On this day in 1948, the Jeepster is on display at Bolling’s Inc., Willys Sales and Service, at 130 North Marshall Street.
The vehicle is known as a sports phaeton, with no windows, curved doors, and the front end is the Jeep face. It is the first of the light, standard-sized passenger cars to appear on the American scene. It has a a total weight of approximately 2,500 pounds, balanced on a wheelbase of 104 inches, and carries five passengers.
The upholstered seats are trimmed in vinyl coated fabric of maroon in the yellow car and gray in the red car.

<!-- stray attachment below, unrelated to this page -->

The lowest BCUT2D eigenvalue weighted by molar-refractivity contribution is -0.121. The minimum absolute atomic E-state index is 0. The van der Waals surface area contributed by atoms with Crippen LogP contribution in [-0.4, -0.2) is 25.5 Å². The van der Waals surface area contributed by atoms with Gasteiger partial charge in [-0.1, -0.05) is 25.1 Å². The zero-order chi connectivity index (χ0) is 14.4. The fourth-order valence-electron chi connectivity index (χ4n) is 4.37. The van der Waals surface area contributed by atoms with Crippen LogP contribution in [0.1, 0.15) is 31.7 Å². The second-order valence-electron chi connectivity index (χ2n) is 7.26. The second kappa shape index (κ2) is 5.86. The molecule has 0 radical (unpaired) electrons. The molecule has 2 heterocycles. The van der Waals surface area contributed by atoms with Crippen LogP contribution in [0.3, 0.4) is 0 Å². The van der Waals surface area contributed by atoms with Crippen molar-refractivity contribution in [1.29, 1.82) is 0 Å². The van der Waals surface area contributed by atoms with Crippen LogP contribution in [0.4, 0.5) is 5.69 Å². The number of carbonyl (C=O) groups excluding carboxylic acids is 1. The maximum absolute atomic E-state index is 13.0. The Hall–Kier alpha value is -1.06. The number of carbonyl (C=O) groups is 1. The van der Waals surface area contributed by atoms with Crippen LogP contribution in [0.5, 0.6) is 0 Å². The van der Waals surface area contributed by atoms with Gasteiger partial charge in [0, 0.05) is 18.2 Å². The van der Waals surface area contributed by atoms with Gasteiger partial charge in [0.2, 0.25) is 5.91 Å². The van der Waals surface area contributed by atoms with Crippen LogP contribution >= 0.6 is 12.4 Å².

The Jeepster top can be raised or lowered easily by one person, and is made of waterproof laminated fabric.
The ad pitch is “using the same engine which powered the sturdy vehicle which carried American soldiers to the four corners of the earth, Willys-Overland has created the Jeepster, a good looking, gaily colored car with a definite sex appeal. It’s economical too – with an average gasoline consumption of approximately 29 miles per gallon at 35 mph.”
The Jeepster is powered by a war-tested Jeep engine, a four-cylinder “L” head type which develops 63 horsepower at 4,000 r.p.m. It is equipped with overdrive as standard equipment, and is capable of speeds greater than 70 miles per hour. Price was not mentioned in the article.
Photo courtesy of Forsyth County Public Library Photograph Collection.